football Edit

Mind of Mike: Stoops showed remarkable consistency at OU

Bob Stoops
Bob Stoops (AP)

The stunning resignation of Bob Stoops at Oklahoma left many of us floored in a slow news month for college football. But for a guy like me, who got into this business right around the time Stoops took over at Oklahoma, it makes me reflect on his impressive career as well as some of the things he did that weren’t so impressive. Here are my thoughts on the man that revived Oklahoma to college football’s elite and kept it there for nearly two decades.

MORE SOONERS: | Stoops steps down | Recruits to watch | Teams that will benefit


• Consistency was the one word that came to mind immediately when thinking about Stoops and college football recruiting. Oklahoma never won a recruiting title in history, but they also rarely finished far off the pace. For the first many years of our recruiting history, Oklahoma and Georgia were the only two teams to finish in the national top 10 from 2002 to 2006.

That may not sound like a big deal, but when you see that teams like USC, Florida, FSU, Ohio State, Miami and others couldn’t do what the Sooners and Dawgs did at the beginning of our rankings, it’s impressive. Oklahoma finished No. 14 in 2007 and Stoops and company rebounded in 2008 with yet another top 10 class. From 2002 to 2017, Oklahoma had eight top 10 classes and the lowest they ever finished was No. 16. That’s consistency.

• Stoops wasn’t a flashy recruiter but his on-field success, laid back demeanor and ability to close in living rooms were key. While coaches like Urban Meyer and Bobby Bowden got by on personality and Nick Saban succeeded with directness, Stoops was able to be what was needed depending on the situation. He is one of my top 10 all-time head coaching recruiters in the nearly 20 years I’ve been following recruiting.

• Stoops wasn’t afraid to think outside the box as well, famously visiting Adrian Peterson’s natural father, Nelson, in prison rather than doing an in-home visit. After Stoops visited Nelson Peterson, Adrian’s mind was pretty much made up and he wasn’t even around when Mack Brown finally got around to doing his in-home visit for Texas in late January.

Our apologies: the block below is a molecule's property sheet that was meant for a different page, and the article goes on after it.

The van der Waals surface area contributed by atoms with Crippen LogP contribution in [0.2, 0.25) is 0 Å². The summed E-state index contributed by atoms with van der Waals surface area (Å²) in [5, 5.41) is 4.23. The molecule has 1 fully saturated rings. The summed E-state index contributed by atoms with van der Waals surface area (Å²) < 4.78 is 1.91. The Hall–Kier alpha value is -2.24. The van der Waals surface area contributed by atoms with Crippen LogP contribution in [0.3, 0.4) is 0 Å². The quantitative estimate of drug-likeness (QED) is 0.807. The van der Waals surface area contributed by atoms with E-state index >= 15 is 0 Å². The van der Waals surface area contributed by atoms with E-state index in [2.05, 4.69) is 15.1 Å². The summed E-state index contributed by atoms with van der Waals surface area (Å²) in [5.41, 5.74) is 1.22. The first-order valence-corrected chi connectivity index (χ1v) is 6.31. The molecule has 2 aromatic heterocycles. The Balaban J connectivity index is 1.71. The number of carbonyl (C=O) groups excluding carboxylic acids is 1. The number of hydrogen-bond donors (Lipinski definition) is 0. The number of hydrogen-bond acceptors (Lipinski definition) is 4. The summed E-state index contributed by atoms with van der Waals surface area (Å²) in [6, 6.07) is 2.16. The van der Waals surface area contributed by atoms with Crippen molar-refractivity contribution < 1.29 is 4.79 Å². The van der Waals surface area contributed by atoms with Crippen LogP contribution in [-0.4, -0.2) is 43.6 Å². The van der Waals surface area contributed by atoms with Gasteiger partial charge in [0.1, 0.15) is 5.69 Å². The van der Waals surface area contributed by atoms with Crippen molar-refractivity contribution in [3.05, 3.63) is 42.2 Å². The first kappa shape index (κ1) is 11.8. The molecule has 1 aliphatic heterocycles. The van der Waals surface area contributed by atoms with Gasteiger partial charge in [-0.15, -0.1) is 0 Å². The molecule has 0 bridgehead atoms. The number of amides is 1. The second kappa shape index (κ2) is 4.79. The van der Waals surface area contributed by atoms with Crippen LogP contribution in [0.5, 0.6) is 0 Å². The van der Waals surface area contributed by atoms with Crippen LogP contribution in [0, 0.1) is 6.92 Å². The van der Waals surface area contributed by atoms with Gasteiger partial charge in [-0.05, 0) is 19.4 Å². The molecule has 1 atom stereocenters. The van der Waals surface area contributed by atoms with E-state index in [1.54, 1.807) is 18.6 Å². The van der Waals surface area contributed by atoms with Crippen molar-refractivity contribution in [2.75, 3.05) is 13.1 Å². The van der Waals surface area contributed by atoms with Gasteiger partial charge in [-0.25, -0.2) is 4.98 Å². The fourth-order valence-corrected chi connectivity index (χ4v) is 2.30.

Stoops was the first and only coach to visit Nelson Peterson as the prison warden barred all other coaches from visits. Whether Stoops knew that would happen or not means little. He out-maneuvered Brown and Texas for arguably the best Lone Star State recruit in Rivals history.

• Oklahoma recruiting suffered from the realignment of the Big 12, yet Stoops still kept them consistently in the top 15 range and finished his OU career with one of his best classes in 2017, a class that ranked No. 7 overall. His best year was 2005, when the Sooners finished No. 3, followed by 2003 (No. 4 overall) and 2008 (No. 6 overall).

As the Big 12 began to fall apart, top 10 finishes for the Sooners fell apart as well. However, the Sooners still finished No. 11 in 2012 with Nebraska and Colorado gone and No. 15 in 2013 with Texas A&M and Missouri gone. Even with the conference considered the weakest in the Power Five, Stoops still finished 2014, 2015 and 2016 with amazing consistency (No. 15, No. 14 and No. 16 respectively) before his big final push in 2017.

• As Stoops got older, his ability to change his recruiting strategy impressed me greatly as many would have been stuck in their ways. Oklahoma used to be slow to offer underclassmen, but that changed. His staff became complacent in recruiting, which helped lead to the top 10 classes turning into 11-15 range classes, so he made staff changes. Stoops reacted with the times. He might have been a tad slow to react at times, but he always reacted and the results showed.